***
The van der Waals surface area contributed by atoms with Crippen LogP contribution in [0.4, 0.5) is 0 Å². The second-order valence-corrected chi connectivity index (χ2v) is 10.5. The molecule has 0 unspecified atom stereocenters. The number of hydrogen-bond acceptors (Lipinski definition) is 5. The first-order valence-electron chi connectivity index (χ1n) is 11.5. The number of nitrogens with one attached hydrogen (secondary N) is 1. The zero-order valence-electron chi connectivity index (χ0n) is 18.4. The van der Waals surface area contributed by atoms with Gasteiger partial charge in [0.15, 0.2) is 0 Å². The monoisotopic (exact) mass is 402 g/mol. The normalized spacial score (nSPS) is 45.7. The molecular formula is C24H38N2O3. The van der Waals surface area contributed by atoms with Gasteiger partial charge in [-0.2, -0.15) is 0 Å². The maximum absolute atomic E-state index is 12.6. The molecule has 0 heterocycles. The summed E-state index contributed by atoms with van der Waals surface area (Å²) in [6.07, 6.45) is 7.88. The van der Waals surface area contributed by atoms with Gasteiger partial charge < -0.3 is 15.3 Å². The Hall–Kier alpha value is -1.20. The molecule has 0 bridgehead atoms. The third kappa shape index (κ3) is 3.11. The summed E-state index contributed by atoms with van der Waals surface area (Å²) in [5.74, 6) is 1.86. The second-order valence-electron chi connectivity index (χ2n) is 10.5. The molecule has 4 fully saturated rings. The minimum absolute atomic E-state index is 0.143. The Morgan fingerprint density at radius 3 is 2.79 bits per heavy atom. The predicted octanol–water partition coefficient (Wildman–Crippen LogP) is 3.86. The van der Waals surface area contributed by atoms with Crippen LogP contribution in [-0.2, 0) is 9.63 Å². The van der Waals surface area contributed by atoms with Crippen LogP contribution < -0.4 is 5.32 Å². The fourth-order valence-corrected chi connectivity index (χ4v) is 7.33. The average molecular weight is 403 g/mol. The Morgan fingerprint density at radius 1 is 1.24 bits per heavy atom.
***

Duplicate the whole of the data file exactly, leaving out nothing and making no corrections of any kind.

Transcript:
The van der Waals surface area contributed by atoms with Crippen LogP contribution in [0.4, 0.5) is 0 Å². The second-order valence-corrected chi connectivity index (χ2v) is 10.5. The molecule has 0 unspecified atom stereocenters. The number of hydrogen-bond acceptors (Lipinski definition) is 5. The first-order valence-electron chi connectivity index (χ1n) is 11.5. The number of nitrogens with one attached hydrogen (secondary N) is 1. The zero-order valence-electron chi connectivity index (χ0n) is 18.4. The van der Waals surface area contributed by atoms with Gasteiger partial charge in [0.15, 0.2) is 0 Å². The monoisotopic (exact) mass is 402 g/mol. The normalized spacial score (nSPS) is 45.7. The molecular formula is C24H38N2O3. The van der Waals surface area contributed by atoms with Gasteiger partial charge in [-0.2, -0.15) is 0 Å². The maximum absolute atomic E-state index is 12.6. The molecule has 0 heterocycles. The summed E-state index contributed by atoms with van der Waals surface area (Å²) in [6.07, 6.45) is 7.88. The van der Waals surface area contributed by atoms with Gasteiger partial charge < -0.3 is 15.3 Å². The Hall–Kier alpha value is -1.20. The molecule has 0 bridgehead atoms. The third kappa shape index (κ3) is 3.11. The summed E-state index contributed by atoms with van der Waals surface area (Å²) in [5.74, 6) is 1.86. The second-order valence-electron chi connectivity index (χ2n) is 10.5. The molecule has 4 fully saturated rings. The minimum absolute atomic E-state index is 0.143. The Morgan fingerprint density at radius 3 is 2.79 bits per heavy atom. The predicted octanol–water partition coefficient (Wildman–Crippen LogP) is 3.86. The van der Waals surface area contributed by atoms with Crippen LogP contribution in [-0.2, 0) is 9.63 Å². The van der Waals surface area contributed by atoms with Crippen LogP contribution < -0.4 is 5.32 Å². The fourth-order valence-corrected chi connectivity index (χ4v) is 7.33. The average molecular weight is 403 g/mol. The Morgan fingerprint density at radius 1 is 1.24 bits per heavy atom.